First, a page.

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Saving the brass nuts from the ends of guitar strings yeilds some fancy eyes for flies
A nut from the end of a guitar string makes perfectly good eyes for flies.
Many fly tyers are musicians too; maybe a guitarist or mandolin player. If you are one of those, you may be throwing away perfectly good fly tying material when you change a set of strings. The wire has many obvious uses for making extremely durable flies, but have you thought of using the string nut for making eyes on flies?
The Upsides: They are brass and durable. They have a notch perfectly centered down the middle of the nut. They are heavy enough to make a fly sink and yet are light enough to cast with a small line weight. And, the open hole in the middle of the nut makes a perfect silhuette of a large eye.
The Downsides: They only come in one size and you only get 6 every time you change a set of guitar strings. It takes a while to collect quite a few to tie some flies. They proportionally work best on streamer hooks sized 8 and 10.
Where do you get some for yourself? The most obvious answer is if you play guitar, save them yourself everytime you change a set of strings. If you are an active player, you'll have several dozen saved up each year for every guitar you change out. Alternative ways to get your hands on some are to ask your guitar playing friends to save them when they change out strings, or go to a guitar shop and ask them for some, as they frequently change out strings for customers.
I am sure other string instruments have similar nuts to secure to the bridge of the instrument. My banjo strings do not. My guitar strings do. Maybe larger stringed instruments have larger nuts, but I am unfamiliar with those. The rest of this article will focus on guitar string brass nuts, as they are most common and readily available.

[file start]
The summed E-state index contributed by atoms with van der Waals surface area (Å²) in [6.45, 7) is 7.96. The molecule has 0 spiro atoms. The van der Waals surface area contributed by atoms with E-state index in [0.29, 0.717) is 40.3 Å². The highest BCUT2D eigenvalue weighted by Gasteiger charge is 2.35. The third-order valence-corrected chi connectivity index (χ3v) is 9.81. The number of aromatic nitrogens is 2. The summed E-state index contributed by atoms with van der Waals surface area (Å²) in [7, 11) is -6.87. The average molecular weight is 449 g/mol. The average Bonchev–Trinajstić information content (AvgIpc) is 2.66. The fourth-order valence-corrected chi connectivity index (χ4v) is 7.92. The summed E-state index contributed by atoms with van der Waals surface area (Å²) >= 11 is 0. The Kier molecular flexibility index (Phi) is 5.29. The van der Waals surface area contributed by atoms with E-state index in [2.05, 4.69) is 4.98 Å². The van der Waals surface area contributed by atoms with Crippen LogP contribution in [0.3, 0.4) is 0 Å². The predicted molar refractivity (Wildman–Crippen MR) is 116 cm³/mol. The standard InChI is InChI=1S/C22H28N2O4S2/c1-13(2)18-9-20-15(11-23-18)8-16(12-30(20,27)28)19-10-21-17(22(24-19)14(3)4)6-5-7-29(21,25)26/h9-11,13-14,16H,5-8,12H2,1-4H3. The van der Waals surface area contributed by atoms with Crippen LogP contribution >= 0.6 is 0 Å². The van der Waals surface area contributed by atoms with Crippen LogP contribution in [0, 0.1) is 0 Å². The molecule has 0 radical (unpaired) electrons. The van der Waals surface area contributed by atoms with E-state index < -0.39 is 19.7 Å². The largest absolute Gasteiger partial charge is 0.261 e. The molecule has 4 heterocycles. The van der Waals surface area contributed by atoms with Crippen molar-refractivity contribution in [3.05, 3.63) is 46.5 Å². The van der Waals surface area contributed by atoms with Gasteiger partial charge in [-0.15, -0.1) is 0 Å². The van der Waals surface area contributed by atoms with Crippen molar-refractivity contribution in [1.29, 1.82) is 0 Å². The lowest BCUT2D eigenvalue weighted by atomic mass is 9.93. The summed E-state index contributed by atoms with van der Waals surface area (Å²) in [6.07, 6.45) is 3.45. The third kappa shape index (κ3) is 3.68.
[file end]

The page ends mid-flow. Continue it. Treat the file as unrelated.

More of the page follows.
Tying With G-String Eyes
Preparing a place to tie them in
In this example of tying a Clouser minnow, the G-string eye is not tyed on first. (Normally when tying Clousers, the dumb-bell eyes would be tyed on first.) Instead, tie the calf tail in at the 1/3-point on the hook. Cut the ends at a 45-degree angle as shown in the photo.
Cutting the material at a 45-degree angle as shown above helps prepare a perfect place to seat the G-String Eye perfectly on the hook shank.
An easy way to work with the G-String Eye
G-String eyes can be maddeningly frustrating to work with. Since they are round, they have a tendancy to roll everywhere, including off your work table and off the thread as well. A simple trick is to wrap the thread 2x in the center groove of the nut prior to placing it on the hook shank. Don't try to tie the nut directly on the hook shank without doing this trick first. You'll not have much success.
Now, with the thread wrapped 2x around the center of the nut, simply slide the nut up and down the thread to place it exactly where you want it on the hook shank. The 45-degree cut in the material on the hook helps you situate the G-string eye on the top of the hook shank.
Two wraps of thread around the G-string eye will allow you to slide it in place to tie on the hook shank. The weight of the bobbin is all that is needed to hold it on the tying thread until you are ready to slide it in place.
Tying the G-String Eye on the hookshank
The photo to the right illustrates how to seat the G-string eye on the hook shank. It is quite easy to tie them in, using the same techniques you would with a dumb-bell eye. Cross wrap a few times to seat the G-string eye firmly against the 45-degree-angle and on the hook shank.
There's nothing much easier than tying on a G-String Eye. A few criss-cross wraps to snug it against the 45-degree cut is all it takes to firmly seat the eye on the hook. Apply a few drops of tying cement or clear fingernail polish tolock the thread wraps in place.
Clouser patterns are easy to tie with G-String Eyes.
G-String Clousers are a natural fit for using G-String Eyes.